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Nutra industry paving way for preventive healthcare

Dr Varun Gupta
Thursday, November 24, 2022, 08:00 Hrs  [IST]

In the post-pandemic world, the nutraceutical industry has witnessed exponential growth owing to the rise in the demand for preventive healthcare. People have realized the importance of good health and prioritizing their well-being. This is why they now make conscious lifestyle choices and consume immunity-boosting foods to keep illnesses at bay.

Nutraceutical products are increasingly being consumed to boost immunity and improve holistic health. However, seeking to follow the clean label trend, consumers are inclined towards nutraceuticals free from additives, preservatives, and artificial agents. This is why today, the nutraceutical industry is making conscious efforts to seamlessly blend science and this demand for clean food to contribute towards improving the overall health of people.

Nutraceutical industry and preventive healthcare
The pandemic outbreak was when people had to deal with salary cuts and job losses; hence, income was unstable. They wanted to avoid adding up to the severity of the situation with the high healthcare costs. This is why they started opting for nutraceuticals due to their affordability and health benefits. Hence, the nutraceutical industry, with its core focus on preventive healthcare, has emerged as an economic and health partner for consumers and has been growing ever since.

Current scenario and future trends
Providing protection from diseases and promoting the concept of preventive healthcare, the Indian nutraceutical industry is growing rapidly. The market is expected to grow from Rs 260 million in 2017 to Rs 650 million by the end of 2022 and touch $18 million by 2025. In 2017, India held only two per cent of the market share in the global nutraceutical market. However, the country envisions securing at least 3.5 per cent of the global market share by 2023. The growing importance of preventive healthcare induced by the pandemic is expected to be the primary factor driving the segment’s growth.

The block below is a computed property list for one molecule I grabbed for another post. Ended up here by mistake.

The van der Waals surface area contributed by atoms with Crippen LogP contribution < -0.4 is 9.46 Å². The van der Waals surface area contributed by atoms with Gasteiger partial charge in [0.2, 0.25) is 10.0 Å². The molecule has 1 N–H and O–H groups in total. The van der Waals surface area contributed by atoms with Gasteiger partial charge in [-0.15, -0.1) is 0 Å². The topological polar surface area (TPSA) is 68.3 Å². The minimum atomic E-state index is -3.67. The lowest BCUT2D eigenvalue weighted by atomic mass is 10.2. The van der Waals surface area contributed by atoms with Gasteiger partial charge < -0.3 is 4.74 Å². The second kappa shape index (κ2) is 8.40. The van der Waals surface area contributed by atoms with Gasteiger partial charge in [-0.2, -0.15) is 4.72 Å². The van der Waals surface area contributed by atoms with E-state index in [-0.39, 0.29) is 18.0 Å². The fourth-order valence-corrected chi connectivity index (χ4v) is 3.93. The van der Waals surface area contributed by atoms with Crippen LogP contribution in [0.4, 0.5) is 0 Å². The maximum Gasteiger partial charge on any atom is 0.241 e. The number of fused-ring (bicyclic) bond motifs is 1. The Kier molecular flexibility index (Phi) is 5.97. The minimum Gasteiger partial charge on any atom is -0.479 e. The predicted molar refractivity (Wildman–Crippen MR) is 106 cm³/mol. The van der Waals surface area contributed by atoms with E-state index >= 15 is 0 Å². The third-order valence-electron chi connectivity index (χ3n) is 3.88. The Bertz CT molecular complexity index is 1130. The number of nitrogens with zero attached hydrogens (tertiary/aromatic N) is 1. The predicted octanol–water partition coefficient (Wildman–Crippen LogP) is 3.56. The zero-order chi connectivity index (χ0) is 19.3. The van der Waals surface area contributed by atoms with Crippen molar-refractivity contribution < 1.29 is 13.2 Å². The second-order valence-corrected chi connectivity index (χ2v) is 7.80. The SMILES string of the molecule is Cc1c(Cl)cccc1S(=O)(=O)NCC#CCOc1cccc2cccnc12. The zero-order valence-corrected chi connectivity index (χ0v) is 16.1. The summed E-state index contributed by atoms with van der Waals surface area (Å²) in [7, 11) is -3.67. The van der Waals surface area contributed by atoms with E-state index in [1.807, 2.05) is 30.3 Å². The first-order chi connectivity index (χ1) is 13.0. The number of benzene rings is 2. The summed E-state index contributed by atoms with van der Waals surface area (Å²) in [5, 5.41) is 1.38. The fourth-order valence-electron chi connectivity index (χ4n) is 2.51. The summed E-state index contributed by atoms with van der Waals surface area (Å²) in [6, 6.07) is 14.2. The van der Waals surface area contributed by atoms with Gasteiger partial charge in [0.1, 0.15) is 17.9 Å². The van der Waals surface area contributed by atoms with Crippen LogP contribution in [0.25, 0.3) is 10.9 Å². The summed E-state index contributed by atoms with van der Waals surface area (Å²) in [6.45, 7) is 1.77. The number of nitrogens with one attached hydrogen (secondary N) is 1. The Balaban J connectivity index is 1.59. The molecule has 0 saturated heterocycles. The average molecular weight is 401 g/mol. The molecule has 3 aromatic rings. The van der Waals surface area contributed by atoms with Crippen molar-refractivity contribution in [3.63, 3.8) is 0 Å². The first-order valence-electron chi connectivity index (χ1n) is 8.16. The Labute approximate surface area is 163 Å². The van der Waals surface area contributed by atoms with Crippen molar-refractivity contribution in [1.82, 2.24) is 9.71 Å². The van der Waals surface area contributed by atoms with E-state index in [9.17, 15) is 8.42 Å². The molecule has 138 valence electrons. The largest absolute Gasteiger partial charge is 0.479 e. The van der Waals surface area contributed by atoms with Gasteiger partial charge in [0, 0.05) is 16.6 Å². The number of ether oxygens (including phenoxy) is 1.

Consumers in India have gradually started believing in immunity-boosting supplements, leading to a significant shift in their purchasing patterns towards clean products. In an attempt to have a competitive edge in the market, industry players are evolving beyond tablets and capsules and are introducing innovations in product development. In fact, plant-based and Ayurvedic ingredients-based nutraceutical products are the outcomes of this push towards innovation and disruption.
The Indian nutraceutical segment is witnessing various trends along its growth path that are shaping its future.

Ayurveda, natural solution for modern life problems
Ayurveda is now being adopted as an ancient solution to modern life problems. A prominent instance of this trend is when during the pandemic outbreak, Ayurveda once again became an important subject of discussion. People started consuming Ayurvedic ingredients like Giloy, Ashwagandha, curcumin, etc., to strengthen their immunity and maintain their overall health. Taking this ideology ahead, nutraceutical players are also ensuring to combine the two demands of nutraceuticals and Ayurveda together.

Products with minimal side effect
Often, modern consumers are concerned about the possible side effects of dietary supplements. Nutraceutical brands today are not just combining flavors and formulations but providing products that offer the benefits of both pharmaceuticals and ancient medicinal herbs. Hence, there are nutraceuticals available in the market that are high in efficacy with minimal to zero side effects.

A viable solution for malnutrition
India loses about $12 billion in GDP due to malnutrition every year. Over one-third of child deaths in our country are because of undernutrition. What often goes neglected is that the economic cost of undernutrition includes direct costs, such as an increased burden on the existing healthcare system and indirect costs of lost productivity. However, at the macro level, nutraceuticals can help reduce malnutrition and bridge the gap between government policies and the common man. It is expected that scaling up core micronutrient interventions (promoting and providing required supplements, especially for nursing mothers, infants, and adolescent girls) would cost less than $574 million annually.

Diet alone cannot suffice the nutritional requirements of the body. Understanding this, consumers now resort to dietary supplements to fulfill their nutritional needs and improve their health quotient. Besides, they are gradually understanding the importance of nutraceuticals to prevent the onset of medical conditions and tread on the path of preventive healthcare. However, concerned about the possible side effects, they prefer clean, natural-based nutraceutical products. The Indian nutraceutical industry, to cater to this demand, is growing significantly and striving to provide innovative ayurvedic-based nutraceuticals that offer greater health benefits.

(The author is chief medical advisor, Nutrabooti)


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